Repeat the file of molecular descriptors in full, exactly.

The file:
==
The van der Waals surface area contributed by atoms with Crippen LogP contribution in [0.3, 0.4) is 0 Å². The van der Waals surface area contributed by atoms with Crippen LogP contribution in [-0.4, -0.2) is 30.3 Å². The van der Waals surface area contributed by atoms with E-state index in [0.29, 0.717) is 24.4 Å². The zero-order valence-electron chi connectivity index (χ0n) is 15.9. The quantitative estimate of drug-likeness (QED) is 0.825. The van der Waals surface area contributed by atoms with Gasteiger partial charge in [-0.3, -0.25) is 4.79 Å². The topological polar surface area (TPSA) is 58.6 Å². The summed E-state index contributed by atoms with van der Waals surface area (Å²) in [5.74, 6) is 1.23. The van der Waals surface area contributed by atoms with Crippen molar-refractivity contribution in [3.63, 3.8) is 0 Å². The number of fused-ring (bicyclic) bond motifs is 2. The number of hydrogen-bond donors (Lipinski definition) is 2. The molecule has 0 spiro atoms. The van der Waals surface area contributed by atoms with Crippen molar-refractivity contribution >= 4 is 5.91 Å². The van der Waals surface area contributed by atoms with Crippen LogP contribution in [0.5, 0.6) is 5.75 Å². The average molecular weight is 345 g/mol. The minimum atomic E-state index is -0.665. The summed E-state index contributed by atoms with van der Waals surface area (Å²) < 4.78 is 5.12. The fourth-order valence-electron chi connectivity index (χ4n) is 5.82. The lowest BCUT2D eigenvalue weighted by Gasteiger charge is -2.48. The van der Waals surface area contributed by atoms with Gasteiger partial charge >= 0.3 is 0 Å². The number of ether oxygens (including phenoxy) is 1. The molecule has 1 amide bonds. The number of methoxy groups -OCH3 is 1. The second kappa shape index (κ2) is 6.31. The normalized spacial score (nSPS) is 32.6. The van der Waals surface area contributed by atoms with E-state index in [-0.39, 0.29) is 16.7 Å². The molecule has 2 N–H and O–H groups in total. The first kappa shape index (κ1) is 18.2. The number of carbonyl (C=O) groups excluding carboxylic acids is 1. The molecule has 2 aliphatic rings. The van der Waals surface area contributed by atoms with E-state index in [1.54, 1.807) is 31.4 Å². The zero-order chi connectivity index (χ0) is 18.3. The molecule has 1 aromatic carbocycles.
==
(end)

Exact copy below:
The van der Waals surface area contributed by atoms with Crippen LogP contribution in [0.3, 0.4) is 0 Å². The van der Waals surface area contributed by atoms with Crippen LogP contribution in [-0.4, -0.2) is 30.3 Å². The van der Waals surface area contributed by atoms with E-state index in [0.29, 0.717) is 24.4 Å². The zero-order valence-electron chi connectivity index (χ0n) is 15.9. The quantitative estimate of drug-likeness (QED) is 0.825. The van der Waals surface area contributed by atoms with Gasteiger partial charge in [-0.3, -0.25) is 4.79 Å². The topological polar surface area (TPSA) is 58.6 Å². The summed E-state index contributed by atoms with van der Waals surface area (Å²) in [5.74, 6) is 1.23. The van der Waals surface area contributed by atoms with Crippen molar-refractivity contribution in [3.63, 3.8) is 0 Å². The number of fused-ring (bicyclic) bond motifs is 2. The number of hydrogen-bond donors (Lipinski definition) is 2. The molecule has 0 spiro atoms. The van der Waals surface area contributed by atoms with Crippen molar-refractivity contribution >= 4 is 5.91 Å². The van der Waals surface area contributed by atoms with Crippen LogP contribution in [0.5, 0.6) is 5.75 Å². The average molecular weight is 345 g/mol. The minimum atomic E-state index is -0.665. The summed E-state index contributed by atoms with van der Waals surface area (Å²) < 4.78 is 5.12. The fourth-order valence-electron chi connectivity index (χ4n) is 5.82. The lowest BCUT2D eigenvalue weighted by Gasteiger charge is -2.48. The van der Waals surface area contributed by atoms with Gasteiger partial charge >= 0.3 is 0 Å². The number of ether oxygens (including phenoxy) is 1. The molecule has 1 amide bonds. The number of methoxy groups -OCH3 is 1. The second kappa shape index (κ2) is 6.31. The normalized spacial score (nSPS) is 32.6. The van der Waals surface area contributed by atoms with E-state index in [-0.39, 0.29) is 16.7 Å². The molecule has 2 N–H and O–H groups in total. The first kappa shape index (κ1) is 18.2. The number of carbonyl (C=O) groups excluding carboxylic acids is 1. The molecule has 2 aliphatic rings. The van der Waals surface area contributed by atoms with E-state index in [1.54, 1.807) is 31.4 Å². The zero-order chi connectivity index (χ0) is 18.3. The molecule has 1 aromatic carbocycles.